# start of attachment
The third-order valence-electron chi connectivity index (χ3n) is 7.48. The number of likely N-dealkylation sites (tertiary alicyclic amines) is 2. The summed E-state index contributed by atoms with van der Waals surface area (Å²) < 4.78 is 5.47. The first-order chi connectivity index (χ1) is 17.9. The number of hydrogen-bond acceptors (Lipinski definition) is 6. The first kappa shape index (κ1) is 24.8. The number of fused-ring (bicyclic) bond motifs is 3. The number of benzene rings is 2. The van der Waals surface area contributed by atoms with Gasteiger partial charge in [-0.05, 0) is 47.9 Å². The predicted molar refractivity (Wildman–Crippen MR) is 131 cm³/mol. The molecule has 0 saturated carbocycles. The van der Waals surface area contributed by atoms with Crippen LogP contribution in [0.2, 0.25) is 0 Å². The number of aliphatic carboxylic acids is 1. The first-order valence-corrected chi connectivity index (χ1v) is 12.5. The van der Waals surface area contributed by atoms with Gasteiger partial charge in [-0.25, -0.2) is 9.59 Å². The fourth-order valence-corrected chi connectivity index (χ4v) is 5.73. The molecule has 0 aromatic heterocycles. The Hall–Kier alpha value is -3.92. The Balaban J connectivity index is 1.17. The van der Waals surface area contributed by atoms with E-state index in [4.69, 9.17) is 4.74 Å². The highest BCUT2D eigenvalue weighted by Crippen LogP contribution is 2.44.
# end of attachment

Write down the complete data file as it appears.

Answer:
The third-order valence-electron chi connectivity index (χ3n) is 7.48. The number of likely N-dealkylation sites (tertiary alicyclic amines) is 2. The summed E-state index contributed by atoms with van der Waals surface area (Å²) < 4.78 is 5.47. The first-order chi connectivity index (χ1) is 17.9. The number of hydrogen-bond acceptors (Lipinski definition) is 6. The first kappa shape index (κ1) is 24.8. The number of fused-ring (bicyclic) bond motifs is 3. The number of benzene rings is 2. The van der Waals surface area contributed by atoms with Gasteiger partial charge in [-0.05, 0) is 47.9 Å². The predicted molar refractivity (Wildman–Crippen MR) is 131 cm³/mol. The molecule has 0 saturated carbocycles. The van der Waals surface area contributed by atoms with Crippen LogP contribution in [0.2, 0.25) is 0 Å². The number of aliphatic carboxylic acids is 1. The first-order valence-corrected chi connectivity index (χ1v) is 12.5. The van der Waals surface area contributed by atoms with Gasteiger partial charge in [-0.25, -0.2) is 9.59 Å². The fourth-order valence-corrected chi connectivity index (χ4v) is 5.73. The molecule has 0 aromatic heterocycles. The Hall–Kier alpha value is -3.92. The Balaban J connectivity index is 1.17. The van der Waals surface area contributed by atoms with E-state index in [4.69, 9.17) is 4.74 Å². The highest BCUT2D eigenvalue weighted by Crippen LogP contribution is 2.44.